Maybe you dream of landing a traditional book publishing deal. You want your successful blog or blogged book to serve as a beacon to an agent or a publisher. Or, if you don’t get discovered, you want your query letter and book proposal accepted by a literary agency or publishing house. You hope the great content and traffic you’ve generated on your blog or by blogging your book will achieve this goal.
But what does it really take for a blogger to land and agent or a publisher? In this post, an adapted excerpt from the newly released How to Blog a Book Revised and Expanded Edition, two literary agents offer their answer to this question.
One of the questions I am asked most often is “What are agents and acquisitions editors looking for in terms of blog stats and social networking numbers?” In other words, what type of platform must you build before an agent will seriously look at you and your blog? The answer varies significantly from agent to agent and from editor to editor (especially depending on the size of the publishing company for which they work).
I asked two agents who represent a fair number of bloggers for their input on this subject. According to Kate McKean, vice president and literary agent at Howard Morhaim Literary Agency, Inc., “The same things that make a writer in any form attractive to agents and editors make a blogger attractive: a strong voice, a well-thought-out project, a marketable project, and an engaged readership. The benefit bloggers have over an off-line writer is (hopefully!) a dedicated following already in place that can be tapped when the book hits the shelves.”
Your Idea Must Make Sense as a Bog and a Book
To convince an agent or acquisitions editor your blog makes a good book idea, however, ensure your idea “makes sense both on- and off- line,” recommends McKean. “Does the idea actually translate to print, or is it too ephemeral? Will it withstand the lengthy book-production timeline, or is it only fresh online in the moment? Agents and editors agree—any blog project must make undeniable sense as a book project, period.”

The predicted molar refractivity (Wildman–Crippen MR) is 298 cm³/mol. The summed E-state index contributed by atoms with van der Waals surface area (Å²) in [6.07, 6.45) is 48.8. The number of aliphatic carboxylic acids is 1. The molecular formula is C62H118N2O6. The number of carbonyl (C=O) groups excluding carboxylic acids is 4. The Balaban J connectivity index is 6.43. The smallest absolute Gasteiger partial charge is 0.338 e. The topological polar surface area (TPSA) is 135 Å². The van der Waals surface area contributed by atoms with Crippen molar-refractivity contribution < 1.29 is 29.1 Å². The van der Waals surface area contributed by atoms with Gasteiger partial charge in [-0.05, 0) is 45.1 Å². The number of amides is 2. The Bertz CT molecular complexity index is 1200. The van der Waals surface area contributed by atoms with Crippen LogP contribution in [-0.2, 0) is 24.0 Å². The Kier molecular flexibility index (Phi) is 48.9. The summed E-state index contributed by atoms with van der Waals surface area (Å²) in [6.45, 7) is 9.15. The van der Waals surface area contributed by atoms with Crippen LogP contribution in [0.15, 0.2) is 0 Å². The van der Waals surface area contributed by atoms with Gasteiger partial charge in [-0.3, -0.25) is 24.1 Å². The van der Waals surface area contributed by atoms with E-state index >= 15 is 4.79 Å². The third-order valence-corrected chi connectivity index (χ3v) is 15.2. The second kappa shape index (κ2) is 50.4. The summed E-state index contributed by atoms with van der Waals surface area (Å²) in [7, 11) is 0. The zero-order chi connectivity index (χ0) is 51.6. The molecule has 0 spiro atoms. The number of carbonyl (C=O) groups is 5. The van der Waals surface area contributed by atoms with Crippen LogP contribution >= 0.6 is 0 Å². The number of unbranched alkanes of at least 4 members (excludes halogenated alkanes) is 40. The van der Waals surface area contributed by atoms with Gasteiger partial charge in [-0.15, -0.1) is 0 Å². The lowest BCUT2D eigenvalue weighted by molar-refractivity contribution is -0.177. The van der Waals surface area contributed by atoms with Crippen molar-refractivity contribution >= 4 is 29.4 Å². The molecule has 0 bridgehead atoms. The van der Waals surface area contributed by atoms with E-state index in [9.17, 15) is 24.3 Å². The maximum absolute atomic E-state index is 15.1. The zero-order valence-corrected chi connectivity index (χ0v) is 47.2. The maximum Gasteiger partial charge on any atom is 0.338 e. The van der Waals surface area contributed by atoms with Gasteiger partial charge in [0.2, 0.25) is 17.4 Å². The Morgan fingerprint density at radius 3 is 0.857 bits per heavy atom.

Share Your Stats
When you write your query and proposal, do so just as if you were proposing a “normal” book. After all, you are an aspiring author and a writer. You also are a blogger, though. “Bloggers must share their metrics—their site traffic, social media stats, and/or significant press mentions or clippings. In terms of metrics, agents and editors want to see average monthly page views and average monthly unique visitors over time, preferably accounting for more than six months of data collecting,” reports McKean. Reiterating similar information presented in this book, she adds, “Don’t say ‘hits.’ Hits are meaningless.”
Agent Ted Weinstein, founder of Ted Weinstein Literary Management, cautions bloggers not to get distracted by trying to reach a certain number of unique readers, page views, or followers. “An author who is eager won’t wait until they cross some threshold of followers, and there isn’t some arbitrary number which is a binary switch for an author’s potential,” he says.
Yet, he concludes that “tens of thousands of monthly visitors is okay; hundreds of thousands is better” for your blog. On Twitter, Instagram, and Tumblr, “tens of thousands minimum. Everything else— regular writing in other outlets, public speaking, etc.—is even better, but that’s not specifically about blogging.”
Know Your Genre
McKean explains that when agents and editors evaluate an author’s platform, the necessary numbers vary by genre. “Thirty thousand average monthly unique visitors might be great for a lifestyle blog, but it’s not much for a viral content/humor blog. And any one of these platform elements may be more important in one genre or another. A memoirist/blogger may do great on the speaking circuit but have low Instagram numbers because her demographic doesn’t use Instagram.
Agents and editors take all numbers and stats together and measure it against what’s important to the audience of that particular project. There’s no one magic number for any platform.”
Basically, you can take all these numbers with a grain of salt and set about blogging a successful book or creating a popular blog. I didn’t have tens of thousands of anything when I landed my book deal for How to Blog a Book. I did have five blogs at the time (with cumulatively more than tens of thousands of unique visitors). I also had a medium-sized social media platform and was a public speaker on my topic. I had a timely idea that worked online and off as a book as well as a growing readership.
If you are concerned that an agent or publisher won’t want to represent you because you have blogged your book (rather than planning to book your blog), here’s what McKean had to say: “I don’t see the difference here, because I don’t believe the reader would see the difference.
That’s what matters most. If it makes a difference for the author in how she writes the content, and one way works better than the other, then she should go with what produces the best content, period. In either case, the publisher is going to require that some content be created or held back that is exclusive to the book, so whether that happens by design or by chance from the author’s point of view, it doesn’t matter.”
For more information on blogging books, click here.